Saudi coali­tion halts re­fu­elling deal with US over role in Ye­men

Bangkok Post - - WORLD -

>> DUBAI: A con­tro­ver­sial re­fu­elling ar­range­ment be­tween the United States and the Saudi-led coali­tion that is bomb­ing Ye­men ended yes­ter­day, halt­ing a key part of Wash­ing­ton’s in­volve­ment in the con­flict.

The move came as war­planes pounded the key strate­gic port city of Hodeida and af­ter Wash­ing­ton’s sup­port for the cam­paign was placed un­der in­creased scrutiny fol­low­ing the brazen mur­der of dis­si­dent jour­nal­ist Ja­mal Khashoggi by a Saudi in­tel­li­gence team.

Pen­tagon chief Jim Mat­tis said he sup­ported Saudi Ara­bia’s “de­ci­sion” af­ter the of­fi­cial Saudi Press Agency (SPA) said the coali­tion asked for the “ces­sa­tion of in-flight re­fu­elling sup­port” from the United States.

Riyadh’s grind­ing war in Ye­men has caused grow­ing in­ter­na­tional out­cry, par­tic­u­larly af­ter a string of high-pro­file coali­tion strikes that have killed scores of civil­ians, many of them chil­dren.

“Re­cently the King­dom and the coali­tion has in­creased its ca­pa­bil­ity to in­de­pen­dently con­duct in­flight re­fu­elling in Ye­men,” the SPA said.

“As a re­sult, in con­sul­ta­tion with the United States, the coali­tion has re­quested ces­sa­tion of in-flight re­fu­elling sup­port for its op­er­a­tions in Ye­men.”

Mr Mat­tis said: “We sup­port the de­ci­sion by the King­dom of Saudi Ara­bia”.

In Au­gust, the de­fence sec­re­tary warned that US sup­port for the coali­tion was “not un­con­di­tional”, not­ing it must do “ev­ery­thing hu­manly pos­si­ble to avoid any in­no­cent loss of life”.

The Pen­tagon had pro­vided re­fu­elling ca­pa­bil­i­ties for about 20% of coali­tion planes fly­ing sor­ties over Ye­men.

Saudi Ara­bia and its al­lies in­ter­vened in the con­flict be­tween em­bat­tled Ye­meni Pres­i­dent Abedrabbo Man­sour Hadi, whose gov­ern­ment is recog­nised by the United Na­tions, and the Houthis in 2015.

The Shia Houthi rebels on Fri­day launched fierce bar­rages of mor­tar fire as they bat­tled to slow an ad­vance by pro-gov­ern­ment forces deeper into the port city of Hodeida, mil­i­tary sources said.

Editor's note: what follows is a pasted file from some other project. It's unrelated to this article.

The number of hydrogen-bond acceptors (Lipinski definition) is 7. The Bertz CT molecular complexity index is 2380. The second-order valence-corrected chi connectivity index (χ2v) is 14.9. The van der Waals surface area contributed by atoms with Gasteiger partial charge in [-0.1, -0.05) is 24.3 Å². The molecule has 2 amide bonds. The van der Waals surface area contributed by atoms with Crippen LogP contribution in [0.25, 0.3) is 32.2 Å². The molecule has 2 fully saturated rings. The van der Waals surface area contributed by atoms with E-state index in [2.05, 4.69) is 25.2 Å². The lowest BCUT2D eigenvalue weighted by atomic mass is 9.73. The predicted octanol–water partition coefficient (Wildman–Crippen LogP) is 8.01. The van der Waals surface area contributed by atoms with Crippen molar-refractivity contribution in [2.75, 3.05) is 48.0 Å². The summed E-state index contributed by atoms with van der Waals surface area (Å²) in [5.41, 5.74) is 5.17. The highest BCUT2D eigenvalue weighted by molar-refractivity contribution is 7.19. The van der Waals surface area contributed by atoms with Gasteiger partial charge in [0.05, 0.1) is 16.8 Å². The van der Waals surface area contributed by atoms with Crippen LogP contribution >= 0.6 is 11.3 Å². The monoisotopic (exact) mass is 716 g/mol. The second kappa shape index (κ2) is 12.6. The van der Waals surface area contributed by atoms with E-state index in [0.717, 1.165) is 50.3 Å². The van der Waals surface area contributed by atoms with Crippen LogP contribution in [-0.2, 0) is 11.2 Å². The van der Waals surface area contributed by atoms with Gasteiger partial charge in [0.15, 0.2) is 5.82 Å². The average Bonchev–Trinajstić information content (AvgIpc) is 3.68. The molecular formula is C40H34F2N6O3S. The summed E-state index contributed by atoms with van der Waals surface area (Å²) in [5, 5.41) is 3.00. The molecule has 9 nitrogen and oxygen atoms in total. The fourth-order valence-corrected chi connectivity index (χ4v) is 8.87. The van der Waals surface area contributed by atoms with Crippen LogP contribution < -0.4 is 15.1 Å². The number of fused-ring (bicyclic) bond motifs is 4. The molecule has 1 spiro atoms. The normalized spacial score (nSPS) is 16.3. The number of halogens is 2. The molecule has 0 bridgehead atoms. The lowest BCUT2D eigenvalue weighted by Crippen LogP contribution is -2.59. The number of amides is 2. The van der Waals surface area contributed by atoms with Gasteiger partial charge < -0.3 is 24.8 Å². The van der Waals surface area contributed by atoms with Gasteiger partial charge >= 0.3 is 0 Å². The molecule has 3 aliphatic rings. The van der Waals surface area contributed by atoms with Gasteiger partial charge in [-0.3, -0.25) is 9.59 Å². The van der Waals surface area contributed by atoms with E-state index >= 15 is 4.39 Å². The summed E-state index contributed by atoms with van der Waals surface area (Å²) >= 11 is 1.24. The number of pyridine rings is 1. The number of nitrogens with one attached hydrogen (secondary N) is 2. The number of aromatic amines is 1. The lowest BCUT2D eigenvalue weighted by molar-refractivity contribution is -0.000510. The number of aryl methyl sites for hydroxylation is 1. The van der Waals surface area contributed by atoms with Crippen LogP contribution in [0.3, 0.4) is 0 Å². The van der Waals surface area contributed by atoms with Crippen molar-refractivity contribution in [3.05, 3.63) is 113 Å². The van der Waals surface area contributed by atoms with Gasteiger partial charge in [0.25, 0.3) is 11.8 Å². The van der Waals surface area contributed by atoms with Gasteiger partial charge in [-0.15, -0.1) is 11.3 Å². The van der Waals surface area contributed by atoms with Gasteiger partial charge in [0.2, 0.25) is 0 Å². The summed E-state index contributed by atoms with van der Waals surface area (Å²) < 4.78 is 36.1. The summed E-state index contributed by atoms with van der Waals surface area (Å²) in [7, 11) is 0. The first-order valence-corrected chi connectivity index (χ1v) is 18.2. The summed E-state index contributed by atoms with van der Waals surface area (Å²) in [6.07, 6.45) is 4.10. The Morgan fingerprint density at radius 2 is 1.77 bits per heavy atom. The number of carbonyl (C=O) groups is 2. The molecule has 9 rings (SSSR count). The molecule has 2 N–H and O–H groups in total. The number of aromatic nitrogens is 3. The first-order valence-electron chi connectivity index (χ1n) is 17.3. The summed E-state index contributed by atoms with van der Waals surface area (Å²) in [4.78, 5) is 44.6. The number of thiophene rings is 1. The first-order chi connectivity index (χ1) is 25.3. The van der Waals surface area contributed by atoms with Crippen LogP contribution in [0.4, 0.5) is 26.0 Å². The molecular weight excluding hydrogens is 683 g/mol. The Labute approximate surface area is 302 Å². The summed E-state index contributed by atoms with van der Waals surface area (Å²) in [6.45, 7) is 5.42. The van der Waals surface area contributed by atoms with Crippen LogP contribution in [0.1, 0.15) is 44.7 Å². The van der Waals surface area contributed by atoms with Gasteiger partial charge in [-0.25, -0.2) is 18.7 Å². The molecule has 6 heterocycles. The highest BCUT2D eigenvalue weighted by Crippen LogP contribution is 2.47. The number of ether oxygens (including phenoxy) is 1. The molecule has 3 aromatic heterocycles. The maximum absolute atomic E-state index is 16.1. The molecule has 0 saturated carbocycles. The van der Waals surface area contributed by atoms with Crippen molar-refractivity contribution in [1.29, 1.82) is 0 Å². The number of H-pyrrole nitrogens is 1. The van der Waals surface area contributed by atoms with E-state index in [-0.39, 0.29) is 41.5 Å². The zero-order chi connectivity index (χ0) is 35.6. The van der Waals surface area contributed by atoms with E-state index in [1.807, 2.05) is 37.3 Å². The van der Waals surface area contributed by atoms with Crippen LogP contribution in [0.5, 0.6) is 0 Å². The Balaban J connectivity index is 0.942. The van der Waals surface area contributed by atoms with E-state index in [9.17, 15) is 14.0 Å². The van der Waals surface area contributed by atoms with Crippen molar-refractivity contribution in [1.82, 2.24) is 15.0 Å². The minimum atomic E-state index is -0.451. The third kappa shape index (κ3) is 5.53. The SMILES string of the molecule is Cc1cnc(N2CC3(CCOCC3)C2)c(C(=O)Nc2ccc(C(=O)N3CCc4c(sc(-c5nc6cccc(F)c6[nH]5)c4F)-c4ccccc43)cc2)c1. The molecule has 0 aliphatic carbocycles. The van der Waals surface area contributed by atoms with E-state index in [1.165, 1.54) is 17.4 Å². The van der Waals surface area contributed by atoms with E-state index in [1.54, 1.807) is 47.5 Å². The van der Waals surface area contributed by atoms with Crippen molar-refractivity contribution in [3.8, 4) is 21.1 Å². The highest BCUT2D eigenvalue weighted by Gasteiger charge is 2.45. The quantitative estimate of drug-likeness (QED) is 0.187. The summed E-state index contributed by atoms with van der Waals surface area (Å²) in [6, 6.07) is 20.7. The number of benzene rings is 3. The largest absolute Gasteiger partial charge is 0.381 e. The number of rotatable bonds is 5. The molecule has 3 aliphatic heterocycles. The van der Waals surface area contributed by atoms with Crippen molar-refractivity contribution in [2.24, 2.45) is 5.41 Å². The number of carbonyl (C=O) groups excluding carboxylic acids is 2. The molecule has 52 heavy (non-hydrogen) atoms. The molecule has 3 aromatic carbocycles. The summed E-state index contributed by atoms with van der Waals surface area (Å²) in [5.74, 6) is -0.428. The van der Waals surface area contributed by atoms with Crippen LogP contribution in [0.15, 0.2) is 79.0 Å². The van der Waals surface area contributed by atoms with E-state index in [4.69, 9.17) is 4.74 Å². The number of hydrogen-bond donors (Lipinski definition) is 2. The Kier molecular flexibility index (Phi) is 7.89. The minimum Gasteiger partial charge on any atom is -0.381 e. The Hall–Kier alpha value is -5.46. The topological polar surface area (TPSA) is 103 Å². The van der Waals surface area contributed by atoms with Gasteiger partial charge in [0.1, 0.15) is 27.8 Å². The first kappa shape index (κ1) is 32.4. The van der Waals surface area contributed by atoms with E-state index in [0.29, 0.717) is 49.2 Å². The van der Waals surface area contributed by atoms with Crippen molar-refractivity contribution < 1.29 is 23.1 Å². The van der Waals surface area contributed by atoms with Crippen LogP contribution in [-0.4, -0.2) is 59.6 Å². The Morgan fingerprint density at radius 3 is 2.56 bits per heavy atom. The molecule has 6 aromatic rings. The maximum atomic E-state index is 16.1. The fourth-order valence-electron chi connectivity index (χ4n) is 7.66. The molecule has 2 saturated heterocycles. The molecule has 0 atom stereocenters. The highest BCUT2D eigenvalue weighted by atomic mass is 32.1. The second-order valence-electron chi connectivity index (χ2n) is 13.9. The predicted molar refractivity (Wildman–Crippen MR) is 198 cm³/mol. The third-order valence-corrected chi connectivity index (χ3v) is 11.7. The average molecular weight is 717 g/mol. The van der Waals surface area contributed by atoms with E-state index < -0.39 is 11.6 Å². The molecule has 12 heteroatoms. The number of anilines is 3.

Their chief vow­ing his troops would never sur­ren­der de­spite be­ing vastly out­num­bered, shelled gov­ern­ment po­si­tions in the south of the Red Sea city, loy­al­ist of­fi­cials said.

But de­spite the “in­tense at­tacks”, loy­al­ist forces made fresh ad­vances in eastern sec­tors of Hodeida.

Over one week into the re­newed of­fen­sive, civil­ians re­ported re­lent­less air strikes, low-fly­ing jets and Apache he­li­copters, mor­tars and mis­siles on the out­skirts of the city and within five kilo­me­tres of its strate­gic port, the Nor­we­gian Refugee Coun­cil said.

The Iran-backed rebels said their fighters had cut off gov­ern­ment sup­ply routes in four sec­tors of Hodeida prov­ince, although there was no con­fir­ma­tion from the loy­al­ist side.

On Fri­day, med­i­cal sources said that 110 Houthi rebels and 22 pro-gov­ern­ment forces had been killed in 24 hours of vi­o­lence, bring­ing to at least 382 the num­ber of com­bat­ants killed since the bat­tle for Hodeida in­ten­si­fied on Novem­ber 1.

Backed by Saudi air raids, loy­al­ist troops for the first time en­tered res­i­den­tial neigh­bour­hoods on Thurs­day, us­ing bull­doz­ers to re­move con­crete road­blocks in­stalled by the rebels.

Mr Mat­tis last month made a sur­prise call for a cease­fire in Ye­men and urged war­ring par­ties to en­ter ne­go­ti­a­tions within the next 30 days. The UN has now pushed that dead­line back to the end of the year.

Nearly 10,000 Ye­me­nis have been killed in the con­flict since 2015, ac­cord­ing to the World Health Or­gan­i­sa­tion. Hu­man rights groups say the real death toll may be five times higher.

GROW­ING OUT­CRY: Boys play in the rub­ble of a home de­stroyed by an air strike in the Old City of Sana’a, Ye­men.

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